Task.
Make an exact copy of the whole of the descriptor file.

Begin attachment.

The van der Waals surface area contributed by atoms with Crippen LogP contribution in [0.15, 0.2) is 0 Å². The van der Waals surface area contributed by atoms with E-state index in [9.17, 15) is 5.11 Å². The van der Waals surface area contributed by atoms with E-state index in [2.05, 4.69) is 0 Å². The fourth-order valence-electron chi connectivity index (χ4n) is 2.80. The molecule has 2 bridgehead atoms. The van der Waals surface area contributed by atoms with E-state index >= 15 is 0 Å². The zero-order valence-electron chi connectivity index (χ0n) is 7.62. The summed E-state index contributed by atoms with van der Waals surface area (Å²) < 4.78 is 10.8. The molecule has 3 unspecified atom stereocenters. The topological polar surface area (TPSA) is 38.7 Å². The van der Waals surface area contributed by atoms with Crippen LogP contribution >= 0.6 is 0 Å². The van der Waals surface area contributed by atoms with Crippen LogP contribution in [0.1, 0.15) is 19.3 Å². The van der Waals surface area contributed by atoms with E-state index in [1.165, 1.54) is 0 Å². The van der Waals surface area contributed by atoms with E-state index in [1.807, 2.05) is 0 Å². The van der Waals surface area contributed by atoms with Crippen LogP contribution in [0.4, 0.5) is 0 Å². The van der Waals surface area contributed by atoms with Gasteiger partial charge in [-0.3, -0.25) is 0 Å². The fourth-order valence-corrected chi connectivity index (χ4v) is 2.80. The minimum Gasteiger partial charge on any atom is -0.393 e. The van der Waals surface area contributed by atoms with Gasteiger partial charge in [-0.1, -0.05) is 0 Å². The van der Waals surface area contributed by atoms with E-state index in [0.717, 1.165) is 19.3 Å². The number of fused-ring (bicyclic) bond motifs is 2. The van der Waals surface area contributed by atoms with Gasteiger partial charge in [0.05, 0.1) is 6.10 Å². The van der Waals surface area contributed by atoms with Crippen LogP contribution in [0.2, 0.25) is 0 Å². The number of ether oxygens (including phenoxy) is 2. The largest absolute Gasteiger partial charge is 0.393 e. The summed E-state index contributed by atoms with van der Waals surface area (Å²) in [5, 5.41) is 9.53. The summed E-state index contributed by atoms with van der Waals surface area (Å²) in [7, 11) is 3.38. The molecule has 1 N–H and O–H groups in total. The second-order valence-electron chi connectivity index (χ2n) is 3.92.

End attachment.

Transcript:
The van der Waals surface area contributed by atoms with Crippen LogP contribution in [0.15, 0.2) is 0 Å². The van der Waals surface area contributed by atoms with E-state index in [9.17, 15) is 5.11 Å². The van der Waals surface area contributed by atoms with E-state index in [2.05, 4.69) is 0 Å². The fourth-order valence-electron chi connectivity index (χ4n) is 2.80. The molecule has 2 bridgehead atoms. The van der Waals surface area contributed by atoms with E-state index >= 15 is 0 Å². The zero-order valence-electron chi connectivity index (χ0n) is 7.62. The summed E-state index contributed by atoms with van der Waals surface area (Å²) < 4.78 is 10.8. The molecule has 3 unspecified atom stereocenters. The topological polar surface area (TPSA) is 38.7 Å². The van der Waals surface area contributed by atoms with Crippen LogP contribution >= 0.6 is 0 Å². The van der Waals surface area contributed by atoms with Crippen LogP contribution in [0.1, 0.15) is 19.3 Å². The van der Waals surface area contributed by atoms with E-state index in [1.165, 1.54) is 0 Å². The van der Waals surface area contributed by atoms with E-state index in [1.807, 2.05) is 0 Å². The van der Waals surface area contributed by atoms with Crippen LogP contribution in [0.4, 0.5) is 0 Å². The van der Waals surface area contributed by atoms with Gasteiger partial charge in [-0.3, -0.25) is 0 Å². The fourth-order valence-corrected chi connectivity index (χ4v) is 2.80. The minimum Gasteiger partial charge on any atom is -0.393 e. The van der Waals surface area contributed by atoms with Gasteiger partial charge in [-0.1, -0.05) is 0 Å². The van der Waals surface area contributed by atoms with E-state index in [0.717, 1.165) is 19.3 Å². The number of fused-ring (bicyclic) bond motifs is 2. The van der Waals surface area contributed by atoms with Gasteiger partial charge in [0.05, 0.1) is 6.10 Å². The van der Waals surface area contributed by atoms with Crippen LogP contribution in [0.2, 0.25) is 0 Å². The number of ether oxygens (including phenoxy) is 2. The largest absolute Gasteiger partial charge is 0.393 e. The summed E-state index contributed by atoms with van der Waals surface area (Å²) in [5, 5.41) is 9.53. The summed E-state index contributed by atoms with van der Waals surface area (Å²) in [7, 11) is 3.38. The molecule has 1 N–H and O–H groups in total. The second-order valence-electron chi connectivity index (χ2n) is 3.92.